Giant telescopes belong in Chile, not Hawaii
Sen. Daniel Inouye is pressuring the California Institute of Technology and the University of California to build their giant Thirty Meter Telescope on Mauna Kea instead of in Chile, a drier site preferred by many astronomers. To mollify native Hawaiians, Inouye wants Caltech and UC to fork over "mitigation funds" to Hawaiian programs at the Imiloa Astronomy Center, UH-Hilo and the Hawaii Community College.
Inouye's efforts strike us as disrespectful to our community, coming after decades of outcry fueled by 40 years of summit mismanagement, lease violations, and environmental and cultural damage to the mountain. They also come on the heels of state and federal court rulings against the last UC/Caltech project.
Their Keck 6 Outriggers died after Big Island Judge Glenn S. Hara sided with Hawaiians and Sierra Club to void the project's conservation district use permits because the Board of Land and Natural Resources failed to write a comprehensive plan "to conserve, protect and preserve the summit area of Mauna Kea." A federal judge had earlier forced the Outrigger project to also follow U.S. law and complete a federal environmental review, the first Mauna Kea telescope to do so.
UH immediately appealed Hara's 2007 ruling, but abandoned that strategy last week. Instead, and repeating the error that led to the ruling, UH is rushing to cobble together yet another veiled development plan it claims will satisfy conservation district regulations - a bald-faced attempt to circumvent both the ruling and BLNR's legal regulatory responsibility to write the plan.
UH has denied its plan is part of a strategy to pave the TMT's way, even as it works toward renegotiating the original summit lease to accommodate the observatory. Inouye is more honest about it in a recent letter to UH President David McClain. He says the plan "will provide a blueprint for Mauna Kea's future" that includes the TMT.
No matter. Sierra Club and the Hawaiian plaintiffs are prepared to litigate any continued illegalities - with UH's plan, the lease, TMT's EIS or the BLNR permits, if it comes to that.
With the law and the citizens against them, how else could Inouye and TMT proponents force their will on Hawaii? Exempt the project from the National Environmental Policy Act and National Historic Preservation Act, as Sen. John McCain did to clear the way for Arizona's Mount Graham telescopes? That would be foolish since Inouye has already had to apologize to Hawaiians for past heavy-handed politics to secure reviled projects, including bombing on Kahoolawe, the H-3 freeway and geothermal development on Kilauea.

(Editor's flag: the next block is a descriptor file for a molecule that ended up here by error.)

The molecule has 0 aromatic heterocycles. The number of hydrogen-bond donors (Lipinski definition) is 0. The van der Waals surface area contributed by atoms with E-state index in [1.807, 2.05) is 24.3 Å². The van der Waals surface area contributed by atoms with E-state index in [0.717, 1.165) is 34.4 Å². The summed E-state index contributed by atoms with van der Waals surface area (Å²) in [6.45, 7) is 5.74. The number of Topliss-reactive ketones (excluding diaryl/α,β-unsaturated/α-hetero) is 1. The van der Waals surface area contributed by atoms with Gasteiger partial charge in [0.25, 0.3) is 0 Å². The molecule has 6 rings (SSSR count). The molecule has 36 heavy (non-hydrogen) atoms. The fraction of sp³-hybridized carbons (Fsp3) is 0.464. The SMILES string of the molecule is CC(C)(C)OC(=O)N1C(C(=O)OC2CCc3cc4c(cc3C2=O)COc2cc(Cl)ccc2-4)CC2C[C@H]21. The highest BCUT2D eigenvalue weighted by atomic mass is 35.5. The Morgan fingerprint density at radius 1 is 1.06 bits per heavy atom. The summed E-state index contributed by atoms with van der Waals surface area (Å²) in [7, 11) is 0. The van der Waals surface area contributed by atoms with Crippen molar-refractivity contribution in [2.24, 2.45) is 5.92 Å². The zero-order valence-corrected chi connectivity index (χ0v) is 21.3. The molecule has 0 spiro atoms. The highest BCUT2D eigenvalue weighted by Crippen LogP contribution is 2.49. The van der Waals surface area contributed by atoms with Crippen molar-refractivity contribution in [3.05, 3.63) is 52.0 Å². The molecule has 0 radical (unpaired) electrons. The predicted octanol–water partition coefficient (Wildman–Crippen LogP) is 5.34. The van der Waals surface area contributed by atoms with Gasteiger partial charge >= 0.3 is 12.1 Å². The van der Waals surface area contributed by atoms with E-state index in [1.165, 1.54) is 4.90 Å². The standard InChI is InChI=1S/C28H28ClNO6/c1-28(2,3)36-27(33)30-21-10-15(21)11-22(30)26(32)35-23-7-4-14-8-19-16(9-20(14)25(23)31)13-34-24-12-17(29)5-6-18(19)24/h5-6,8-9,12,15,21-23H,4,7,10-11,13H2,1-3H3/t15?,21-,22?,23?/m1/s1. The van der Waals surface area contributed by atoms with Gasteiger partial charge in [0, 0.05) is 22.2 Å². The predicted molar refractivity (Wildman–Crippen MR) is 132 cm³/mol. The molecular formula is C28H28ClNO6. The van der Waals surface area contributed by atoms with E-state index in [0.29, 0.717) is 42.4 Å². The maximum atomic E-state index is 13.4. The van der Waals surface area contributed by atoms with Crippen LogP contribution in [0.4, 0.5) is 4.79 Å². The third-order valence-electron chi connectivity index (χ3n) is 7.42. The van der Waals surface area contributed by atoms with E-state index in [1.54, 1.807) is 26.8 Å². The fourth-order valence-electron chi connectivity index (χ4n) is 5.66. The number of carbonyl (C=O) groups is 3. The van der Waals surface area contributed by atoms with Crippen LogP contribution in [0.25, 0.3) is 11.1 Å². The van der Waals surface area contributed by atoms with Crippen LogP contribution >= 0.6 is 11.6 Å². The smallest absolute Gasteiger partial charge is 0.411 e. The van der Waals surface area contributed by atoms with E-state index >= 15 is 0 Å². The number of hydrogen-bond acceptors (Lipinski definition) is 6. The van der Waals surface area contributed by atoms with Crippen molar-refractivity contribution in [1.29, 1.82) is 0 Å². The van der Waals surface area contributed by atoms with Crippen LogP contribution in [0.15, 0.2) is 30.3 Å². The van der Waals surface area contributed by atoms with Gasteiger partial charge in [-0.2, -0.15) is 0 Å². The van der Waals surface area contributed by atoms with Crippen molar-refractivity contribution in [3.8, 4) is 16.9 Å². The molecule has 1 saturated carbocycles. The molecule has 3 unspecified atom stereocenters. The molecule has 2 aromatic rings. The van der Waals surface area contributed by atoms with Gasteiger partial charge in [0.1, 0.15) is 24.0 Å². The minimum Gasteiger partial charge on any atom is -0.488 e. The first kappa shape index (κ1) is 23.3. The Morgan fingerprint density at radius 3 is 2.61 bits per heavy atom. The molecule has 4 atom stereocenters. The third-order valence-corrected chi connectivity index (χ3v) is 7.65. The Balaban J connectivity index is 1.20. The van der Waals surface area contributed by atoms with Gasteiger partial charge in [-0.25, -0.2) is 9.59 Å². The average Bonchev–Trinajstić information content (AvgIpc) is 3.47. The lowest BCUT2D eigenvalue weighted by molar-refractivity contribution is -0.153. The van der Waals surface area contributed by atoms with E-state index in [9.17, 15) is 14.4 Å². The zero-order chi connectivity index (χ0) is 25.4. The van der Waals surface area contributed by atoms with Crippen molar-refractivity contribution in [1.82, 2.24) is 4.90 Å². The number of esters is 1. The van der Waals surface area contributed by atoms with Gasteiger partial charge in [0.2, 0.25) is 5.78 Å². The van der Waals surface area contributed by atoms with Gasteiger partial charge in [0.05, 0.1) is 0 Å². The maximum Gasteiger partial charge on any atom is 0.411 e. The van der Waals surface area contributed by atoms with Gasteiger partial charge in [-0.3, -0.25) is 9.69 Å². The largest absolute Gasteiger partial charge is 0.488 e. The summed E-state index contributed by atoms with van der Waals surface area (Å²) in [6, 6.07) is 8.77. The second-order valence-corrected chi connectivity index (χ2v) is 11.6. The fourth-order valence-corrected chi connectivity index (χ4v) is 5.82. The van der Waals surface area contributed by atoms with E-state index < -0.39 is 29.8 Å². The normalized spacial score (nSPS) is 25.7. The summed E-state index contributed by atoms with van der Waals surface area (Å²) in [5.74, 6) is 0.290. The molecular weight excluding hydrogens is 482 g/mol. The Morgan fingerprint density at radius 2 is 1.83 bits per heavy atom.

Years ago at a hearing, professor and cultural expert Pualani Kanakaole Kanahele wondered aloud if the Mauna Kea fight would eventually become "another Kahoolawe." To avoid the kind of political embarrassment, public dismay and even civil disobedience that memories of Kahoolawe conjure up, three solutions to this conflict should be initiated:
» Caltech and UC should resist Inouye's pressure and take the TMT to Chile.
» BLNR should write the conservation plan required by the laws and precedents upon which Hara's ruling was based. Part of that plan should include strategies, timetables and performance bonds to dismantle observatories as they become obsolete and return the land to its original condition as the current lease requires.
» BLNR also should start following state law and impose fair market lease rents on all existing telescopes, which now pay only one dollar a year. This would give BLNR the funds to live up to their legal responsibilities to manage Mauna Kea and repair damage already done. BLNR could then finally protect the legal rightholders to the conservation and ceded lands on Mauna Kea.
Nelson Ho and Deborah Ward are co-chairs of Sierra Club's statewide Mauna Kea Issues Committee.